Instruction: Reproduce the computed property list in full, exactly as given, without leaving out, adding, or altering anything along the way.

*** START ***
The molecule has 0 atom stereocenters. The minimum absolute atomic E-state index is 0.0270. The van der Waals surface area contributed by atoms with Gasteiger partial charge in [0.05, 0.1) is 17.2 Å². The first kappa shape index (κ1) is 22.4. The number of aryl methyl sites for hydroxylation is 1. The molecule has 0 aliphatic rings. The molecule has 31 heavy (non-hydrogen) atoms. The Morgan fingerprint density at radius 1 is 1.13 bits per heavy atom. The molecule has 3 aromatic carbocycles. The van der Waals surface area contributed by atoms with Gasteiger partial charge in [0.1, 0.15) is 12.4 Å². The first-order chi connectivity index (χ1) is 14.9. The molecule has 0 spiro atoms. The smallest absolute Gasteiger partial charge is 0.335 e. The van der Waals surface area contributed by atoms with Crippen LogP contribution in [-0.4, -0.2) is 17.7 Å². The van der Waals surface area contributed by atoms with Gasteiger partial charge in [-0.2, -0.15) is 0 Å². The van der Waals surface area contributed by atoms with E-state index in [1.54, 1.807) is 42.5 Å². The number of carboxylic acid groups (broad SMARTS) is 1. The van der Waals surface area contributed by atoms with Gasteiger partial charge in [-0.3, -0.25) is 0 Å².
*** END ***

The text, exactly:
The molecule has 0 atom stereocenters. The minimum absolute atomic E-state index is 0.0270. The van der Waals surface area contributed by atoms with Gasteiger partial charge in [0.05, 0.1) is 17.2 Å². The first kappa shape index (κ1) is 22.4. The number of aryl methyl sites for hydroxylation is 1. The molecule has 0 aliphatic rings. The molecule has 31 heavy (non-hydrogen) atoms. The Morgan fingerprint density at radius 1 is 1.13 bits per heavy atom. The molecule has 3 aromatic carbocycles. The van der Waals surface area contributed by atoms with Gasteiger partial charge in [0.1, 0.15) is 12.4 Å². The first-order chi connectivity index (χ1) is 14.9. The molecule has 0 spiro atoms. The smallest absolute Gasteiger partial charge is 0.335 e. The van der Waals surface area contributed by atoms with Crippen LogP contribution in [-0.4, -0.2) is 17.7 Å². The van der Waals surface area contributed by atoms with Gasteiger partial charge in [-0.2, -0.15) is 0 Å². The van der Waals surface area contributed by atoms with E-state index in [1.54, 1.807) is 42.5 Å². The number of carboxylic acid groups (broad SMARTS) is 1. The van der Waals surface area contributed by atoms with Gasteiger partial charge in [-0.3, -0.25) is 0 Å².